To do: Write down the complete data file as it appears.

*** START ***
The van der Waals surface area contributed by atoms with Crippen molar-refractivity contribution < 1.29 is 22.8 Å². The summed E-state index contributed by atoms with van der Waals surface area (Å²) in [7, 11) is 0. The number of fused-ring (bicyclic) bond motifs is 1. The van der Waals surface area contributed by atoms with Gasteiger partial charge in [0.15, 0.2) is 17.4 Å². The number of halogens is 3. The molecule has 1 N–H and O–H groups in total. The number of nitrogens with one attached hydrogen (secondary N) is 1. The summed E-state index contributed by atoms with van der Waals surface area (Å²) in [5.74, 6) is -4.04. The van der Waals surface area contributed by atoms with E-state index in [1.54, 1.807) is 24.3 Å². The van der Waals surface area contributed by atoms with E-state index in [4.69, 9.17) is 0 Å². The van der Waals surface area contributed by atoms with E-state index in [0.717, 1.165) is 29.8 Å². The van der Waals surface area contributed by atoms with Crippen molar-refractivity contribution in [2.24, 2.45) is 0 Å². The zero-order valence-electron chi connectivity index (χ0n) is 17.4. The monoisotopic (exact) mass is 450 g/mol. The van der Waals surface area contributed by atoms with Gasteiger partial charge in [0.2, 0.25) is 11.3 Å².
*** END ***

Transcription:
The van der Waals surface area contributed by atoms with Crippen molar-refractivity contribution < 1.29 is 22.8 Å². The summed E-state index contributed by atoms with van der Waals surface area (Å²) in [7, 11) is 0. The number of fused-ring (bicyclic) bond motifs is 1. The van der Waals surface area contributed by atoms with Gasteiger partial charge in [0.15, 0.2) is 17.4 Å². The number of halogens is 3. The molecule has 1 N–H and O–H groups in total. The number of nitrogens with one attached hydrogen (secondary N) is 1. The summed E-state index contributed by atoms with van der Waals surface area (Å²) in [5.74, 6) is -4.04. The van der Waals surface area contributed by atoms with E-state index in [1.54, 1.807) is 24.3 Å². The van der Waals surface area contributed by atoms with E-state index in [4.69, 9.17) is 0 Å². The van der Waals surface area contributed by atoms with E-state index in [0.717, 1.165) is 29.8 Å². The van der Waals surface area contributed by atoms with Crippen molar-refractivity contribution in [2.24, 2.45) is 0 Å². The zero-order valence-electron chi connectivity index (χ0n) is 17.4. The monoisotopic (exact) mass is 450 g/mol. The van der Waals surface area contributed by atoms with Gasteiger partial charge in [0.2, 0.25) is 11.3 Å².